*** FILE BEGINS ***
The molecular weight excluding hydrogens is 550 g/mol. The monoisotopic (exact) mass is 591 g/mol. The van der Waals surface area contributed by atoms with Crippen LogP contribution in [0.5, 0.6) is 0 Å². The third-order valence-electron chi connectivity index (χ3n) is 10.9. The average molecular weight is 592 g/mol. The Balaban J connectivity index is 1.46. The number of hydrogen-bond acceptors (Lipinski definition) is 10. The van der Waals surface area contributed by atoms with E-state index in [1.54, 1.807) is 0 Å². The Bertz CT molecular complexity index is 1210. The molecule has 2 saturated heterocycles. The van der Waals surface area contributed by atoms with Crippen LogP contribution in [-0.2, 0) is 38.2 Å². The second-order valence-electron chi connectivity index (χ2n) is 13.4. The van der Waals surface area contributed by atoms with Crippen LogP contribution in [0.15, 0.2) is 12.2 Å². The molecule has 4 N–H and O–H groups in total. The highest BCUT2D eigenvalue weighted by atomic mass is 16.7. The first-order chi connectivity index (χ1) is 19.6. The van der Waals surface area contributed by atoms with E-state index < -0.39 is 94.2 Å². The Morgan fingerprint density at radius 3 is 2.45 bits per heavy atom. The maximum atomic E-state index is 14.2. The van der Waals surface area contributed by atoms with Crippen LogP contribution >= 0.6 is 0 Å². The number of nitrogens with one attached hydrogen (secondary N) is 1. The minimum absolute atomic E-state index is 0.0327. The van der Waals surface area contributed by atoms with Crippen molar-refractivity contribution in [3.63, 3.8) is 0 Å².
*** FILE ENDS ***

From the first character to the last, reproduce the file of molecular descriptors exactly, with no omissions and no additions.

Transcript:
The molecular weight excluding hydrogens is 550 g/mol. The monoisotopic (exact) mass is 591 g/mol. The van der Waals surface area contributed by atoms with Crippen LogP contribution in [0.5, 0.6) is 0 Å². The third-order valence-electron chi connectivity index (χ3n) is 10.9. The average molecular weight is 592 g/mol. The Balaban J connectivity index is 1.46. The number of hydrogen-bond acceptors (Lipinski definition) is 10. The van der Waals surface area contributed by atoms with E-state index in [1.54, 1.807) is 0 Å². The Bertz CT molecular complexity index is 1210. The molecule has 2 saturated heterocycles. The van der Waals surface area contributed by atoms with Crippen LogP contribution in [-0.2, 0) is 38.2 Å². The second-order valence-electron chi connectivity index (χ2n) is 13.4. The van der Waals surface area contributed by atoms with Crippen LogP contribution in [0.15, 0.2) is 12.2 Å². The molecule has 4 N–H and O–H groups in total. The highest BCUT2D eigenvalue weighted by atomic mass is 16.7. The first-order chi connectivity index (χ1) is 19.6. The van der Waals surface area contributed by atoms with E-state index < -0.39 is 94.2 Å². The Morgan fingerprint density at radius 3 is 2.45 bits per heavy atom. The maximum atomic E-state index is 14.2. The van der Waals surface area contributed by atoms with Crippen LogP contribution >= 0.6 is 0 Å². The number of nitrogens with one attached hydrogen (secondary N) is 1. The minimum absolute atomic E-state index is 0.0327. The van der Waals surface area contributed by atoms with Crippen molar-refractivity contribution in [3.63, 3.8) is 0 Å².